By 9:00, we are all sufficiently bloated and return home to watch American Idol while we mainline salad and try to rehydrate.

Now, I don’t know if this particular evening’s activities can be approximated in our borough. I have a feeling that it is possible, but only in Williamsburg, where girls in leggings and guys in hoodies are a dime a dozen. The real issue here is that while the people at Johnsons and the people in Williamsburg are all disgusting hipsters, the ones at Johnsons are much skeezier. In my mind, this goes a long way. So, until an absurdly underpriced dive bar and an absurdly overpriced hot dog vendor move into my current hood, I think I’ll just keep hitting up the L.E.S for my shotdog fix.

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In a move that is totally 2007, the Barack Obama campaign team has set up a social networking site called My.BarackObama.com. You can think of it as Facebook‘s really, really timid cousin. You know, with fewer pictures of underage drunk girls and racist parties.

I, for one, am really happy about the development of this site. It’s another demonstration of Obama’s forward-thinking ways. Not only is he creating a community for his young supporters where they have a safe space to dialogue about their dreams for America, he’s making it just a little easier for me to find a husband.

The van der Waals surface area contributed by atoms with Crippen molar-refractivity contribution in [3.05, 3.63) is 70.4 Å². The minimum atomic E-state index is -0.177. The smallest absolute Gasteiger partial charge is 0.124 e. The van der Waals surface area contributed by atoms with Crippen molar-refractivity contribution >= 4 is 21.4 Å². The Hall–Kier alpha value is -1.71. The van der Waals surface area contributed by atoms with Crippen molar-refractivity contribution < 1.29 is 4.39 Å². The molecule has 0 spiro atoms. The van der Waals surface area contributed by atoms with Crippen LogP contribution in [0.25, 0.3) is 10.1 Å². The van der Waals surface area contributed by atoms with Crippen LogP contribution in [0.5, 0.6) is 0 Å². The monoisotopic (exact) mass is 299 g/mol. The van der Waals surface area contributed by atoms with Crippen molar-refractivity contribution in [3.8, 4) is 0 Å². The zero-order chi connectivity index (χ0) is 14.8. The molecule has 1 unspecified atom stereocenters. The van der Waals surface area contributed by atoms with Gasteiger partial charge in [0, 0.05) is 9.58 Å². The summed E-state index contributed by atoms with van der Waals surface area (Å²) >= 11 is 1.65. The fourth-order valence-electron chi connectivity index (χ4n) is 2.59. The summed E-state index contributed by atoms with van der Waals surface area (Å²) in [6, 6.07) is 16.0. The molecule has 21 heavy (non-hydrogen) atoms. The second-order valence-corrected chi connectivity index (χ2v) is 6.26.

Now, I like universal health care, peace and unions as much as the next guy. I’ll stand beside Obama as he takes on the Halliburtons and the Rangers and all the other ultra-right-wing organizations. But at the end of the day, I’m looking for one thing from my President and that’s easy access to potential suitors or at least drunken, liberal hook-ups.

I can just picture it now: I log into My.BarackObama.com and see I have a new message from HackeySacks1980. “Hey cutie… U R so liberal. U wanna chill 2nite??!”

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I am going to have to disagree with your douchebags/sq. ft estimations. While douchebags run wild in both bars on a typical Saturday night, I don’t recall ever running into one on the bocce court at Union Hall. I did however want to punch a girl in the face at Floyd. Now, I’m not saying more hate-worthy females can be found at Floyd, I’ve just never encountered one at Union Hall.

I also think your average patron age is off, for both bars. And even if you’re right, and the mean age for Floyd is 25, most of the people there look/act/dress like oldish 30-somethings. While Union Hall brings in the opposite; older clientele trying to recapture or maintain their youth by dressing like a young hipster. And yes, hipsters are annoying and always think they’re funnier than they actually are. However, they at least make me feel like the young 23-year old I am.

I mostly agree with everything else you said, but in the end, I choose Union Hall. In spite of the fact that Eugene Mirman like, lives there.